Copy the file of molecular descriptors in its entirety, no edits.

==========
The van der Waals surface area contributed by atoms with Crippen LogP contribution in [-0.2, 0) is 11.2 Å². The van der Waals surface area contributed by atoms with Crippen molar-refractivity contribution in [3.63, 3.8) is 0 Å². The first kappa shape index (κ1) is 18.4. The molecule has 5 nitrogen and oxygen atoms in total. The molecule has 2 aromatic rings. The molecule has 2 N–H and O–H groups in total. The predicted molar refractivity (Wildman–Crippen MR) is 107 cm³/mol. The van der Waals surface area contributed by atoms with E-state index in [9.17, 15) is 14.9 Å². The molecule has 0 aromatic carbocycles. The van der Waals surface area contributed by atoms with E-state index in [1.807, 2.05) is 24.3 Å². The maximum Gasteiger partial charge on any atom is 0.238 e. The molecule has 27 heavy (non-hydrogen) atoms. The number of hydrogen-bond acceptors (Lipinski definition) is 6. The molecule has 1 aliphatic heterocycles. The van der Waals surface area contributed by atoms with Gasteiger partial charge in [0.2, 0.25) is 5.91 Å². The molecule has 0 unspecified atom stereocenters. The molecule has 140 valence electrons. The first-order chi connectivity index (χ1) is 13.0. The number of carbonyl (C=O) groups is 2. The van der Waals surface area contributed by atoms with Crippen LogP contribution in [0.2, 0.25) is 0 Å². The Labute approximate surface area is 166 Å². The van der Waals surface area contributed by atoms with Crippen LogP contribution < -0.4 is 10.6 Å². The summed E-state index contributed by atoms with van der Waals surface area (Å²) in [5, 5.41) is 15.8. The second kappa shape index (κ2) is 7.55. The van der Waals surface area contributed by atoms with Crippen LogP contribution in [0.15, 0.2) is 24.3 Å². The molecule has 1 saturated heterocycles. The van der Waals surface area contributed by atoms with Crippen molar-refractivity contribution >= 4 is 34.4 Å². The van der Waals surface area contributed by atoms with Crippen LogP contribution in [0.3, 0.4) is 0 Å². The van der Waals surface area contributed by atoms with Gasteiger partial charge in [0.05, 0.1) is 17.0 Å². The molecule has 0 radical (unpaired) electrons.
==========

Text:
The van der Waals surface area contributed by atoms with Crippen LogP contribution in [-0.2, 0) is 11.2 Å². The van der Waals surface area contributed by atoms with Crippen molar-refractivity contribution in [3.63, 3.8) is 0 Å². The first kappa shape index (κ1) is 18.4. The molecule has 5 nitrogen and oxygen atoms in total. The molecule has 2 aromatic rings. The molecule has 2 N–H and O–H groups in total. The predicted molar refractivity (Wildman–Crippen MR) is 107 cm³/mol. The van der Waals surface area contributed by atoms with E-state index in [9.17, 15) is 14.9 Å². The molecule has 0 aromatic carbocycles. The van der Waals surface area contributed by atoms with E-state index in [1.807, 2.05) is 24.3 Å². The maximum Gasteiger partial charge on any atom is 0.238 e. The molecule has 27 heavy (non-hydrogen) atoms. The number of hydrogen-bond acceptors (Lipinski definition) is 6. The molecule has 1 aliphatic heterocycles. The van der Waals surface area contributed by atoms with Gasteiger partial charge in [0.2, 0.25) is 5.91 Å². The molecule has 0 unspecified atom stereocenters. The molecule has 140 valence electrons. The first-order chi connectivity index (χ1) is 13.0. The number of carbonyl (C=O) groups is 2. The van der Waals surface area contributed by atoms with Crippen LogP contribution in [0.2, 0.25) is 0 Å². The Labute approximate surface area is 166 Å². The van der Waals surface area contributed by atoms with Crippen LogP contribution < -0.4 is 10.6 Å². The summed E-state index contributed by atoms with van der Waals surface area (Å²) in [5, 5.41) is 15.8. The second kappa shape index (κ2) is 7.55. The van der Waals surface area contributed by atoms with Crippen LogP contribution in [0.15, 0.2) is 24.3 Å². The molecule has 1 saturated heterocycles. The van der Waals surface area contributed by atoms with Crippen molar-refractivity contribution >= 4 is 34.4 Å². The van der Waals surface area contributed by atoms with Crippen LogP contribution in [0.3, 0.4) is 0 Å². The van der Waals surface area contributed by atoms with Gasteiger partial charge in [0.05, 0.1) is 17.0 Å². The molecule has 0 radical (unpaired) electrons.